• The nostalgic scenario essentially entails that the wide range of physical experiences which have been made impossible during lockdown will be valued much higher, at least temporarily, post-COVID-19. One illustration of this scenario and how live experiences can increase their attraction, is the Roskilde Festival in Denmark. The festival was cancelled this year, for what would have been its 50th anniversary. However, the festival already in May 2020 managed to sell out the 2021 festival, totaling 80 000 eight-day tickets.
  • In contrast to the nostalgic scenario, the hyper-digital scenario entails that the experiences industries reach what can be understood as a tipping point which means that as much as possible of the experiences will stay and also continue to be developed for digital contexts. One illustration of this scenario is the tremendous success of American rapper Travis Scott. During five events in the online video game Fortnite, Scott performed for 27.7 million unique players who live participated in-game. In doing so, Scott smashed the previous record for concert tour attendees held by Ed Sheeran's '÷ Tour' that totaled 8.8 million attendees.
  • The hybrid scenario essentially means that the experience industries enter an era post-COVID-19 in which the available experiences formats, both physically and digitally, have become heavily expanded but co-exist throughout different sub-sectors such as sports and culture. In this scenario, experiences which do not render that much of unique benefits particular to the live format will be kept digital. Experiences that indeed create strong values of social interaction, however, will in such a scenario not only be organized physically but also be higher valued both in the immediate aftermath of the pandemic as well as in the years to come.

Key issues for managers to address

Regardless of which scenario will he one characterizing the future of the experience industries, new practices related to social distance and hygiene will most likely remain even after the pandemic has faded, especially in the context of experiences that involve close physical proximity between people. Therefore, it will be critical for managers in the different subsectors of the experience industries to address the following key issues.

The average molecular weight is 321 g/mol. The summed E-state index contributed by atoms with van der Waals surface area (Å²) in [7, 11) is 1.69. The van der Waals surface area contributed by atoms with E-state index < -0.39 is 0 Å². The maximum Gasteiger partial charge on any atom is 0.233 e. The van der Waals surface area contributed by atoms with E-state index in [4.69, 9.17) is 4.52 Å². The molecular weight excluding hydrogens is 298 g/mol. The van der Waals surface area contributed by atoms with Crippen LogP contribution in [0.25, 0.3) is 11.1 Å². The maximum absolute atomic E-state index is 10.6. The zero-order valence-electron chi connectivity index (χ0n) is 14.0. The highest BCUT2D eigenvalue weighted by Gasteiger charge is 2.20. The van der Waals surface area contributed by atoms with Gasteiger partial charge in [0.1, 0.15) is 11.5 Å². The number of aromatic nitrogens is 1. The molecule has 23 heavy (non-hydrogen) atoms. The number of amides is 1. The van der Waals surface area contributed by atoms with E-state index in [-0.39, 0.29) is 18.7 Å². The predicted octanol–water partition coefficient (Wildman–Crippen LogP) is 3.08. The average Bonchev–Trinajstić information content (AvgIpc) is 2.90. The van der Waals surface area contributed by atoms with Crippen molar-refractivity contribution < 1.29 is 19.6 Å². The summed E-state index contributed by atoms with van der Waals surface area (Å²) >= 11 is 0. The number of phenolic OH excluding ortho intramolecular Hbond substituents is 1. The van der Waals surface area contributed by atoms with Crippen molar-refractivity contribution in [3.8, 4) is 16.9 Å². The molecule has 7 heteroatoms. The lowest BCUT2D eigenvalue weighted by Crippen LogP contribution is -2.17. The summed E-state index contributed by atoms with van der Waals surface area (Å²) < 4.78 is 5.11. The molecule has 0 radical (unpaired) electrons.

• Consider what scenario the individual business and the specific sector might end up in, both on a short-term and long-term basis.
  • Analyze value enhancing components of the experience offering in question when shifting from live to digital and keeping in mind the concepts laid out in this article including scarcity, signaling, sensory input, social relatedness and identity.
  • Assess the extent of changes in consumer attitudes and behavior on a long-term basis and identify consumer segments in which these changes are particularly pertinent.
  • As with any new challenge, carry out market research and testing in order to find the most value creating way in which to design future live and digital experiences.

In some industries, such as the example of restaurants which offers chef's table experiences, the experience offering will be almost impossible to mimic digitally. This implies that this particular subsector of the experience industries is likely to remain relatively stable post-COVID-19 as there is simply not a digital substitution experience that can take its place. In other industries, such as the case with record-breaking artist Travis Scott and his five events in the online video game Fortnite, more turbulence is expected post-COVID-19. The main reason is that the success of Scott in this particular subsector of the experience industries illustrates that there indeed exist digital substitutions to live concerts that other artists are likely to want to explore as well. A striking feature of emerging digital experience industries, such as e-sports, is how invisible they have tended to be for certain decision makers. Taken together, the future structure of the experience industries is likely to rapidly evolve in coming years which emphasizes the need for managers to keep abreast of current developments and also invest in competences on how to manage future shifts in the industries.


(1) Sundbo, J., & Sørensen, F. (Eds.). (2013). Handbook on the experience economy. Edward Elgar Publishing.

(2) Van Boven, L., & Gilovich, T. (2003). To do or to have? That is the question. Journal of Personality and Social Psychology, 85(6), 1193–1202.

(3) Pine, B. J., & Gilmore, J. H. (1998). Welcome to the experience economy. Harvard Business Review, 76, 97-105.

(4) Ryan, R. M., & Deci, E. L. (2000). Self-determination theory and the facilitation of intrinsic motivation, social development, and well-being. American psychologist, 55(1), 68-78.

(5) Holt, F. (2010). The economy of live music in the digital age. European Journal of Cultural Studies, 13(2), 243-261.

The Authors

Christofer Laurell is Docent in Business Administration at Stockholm School of Economics. He is a Research Fellow at the Center for Sport and Business at SIR, Stockholm School of Economics Institute for Research.

Sofie Sagfossen has a PhD in Business Administration from Stockholm School of EconomicsShe is a teacher at the SSE Executive Education.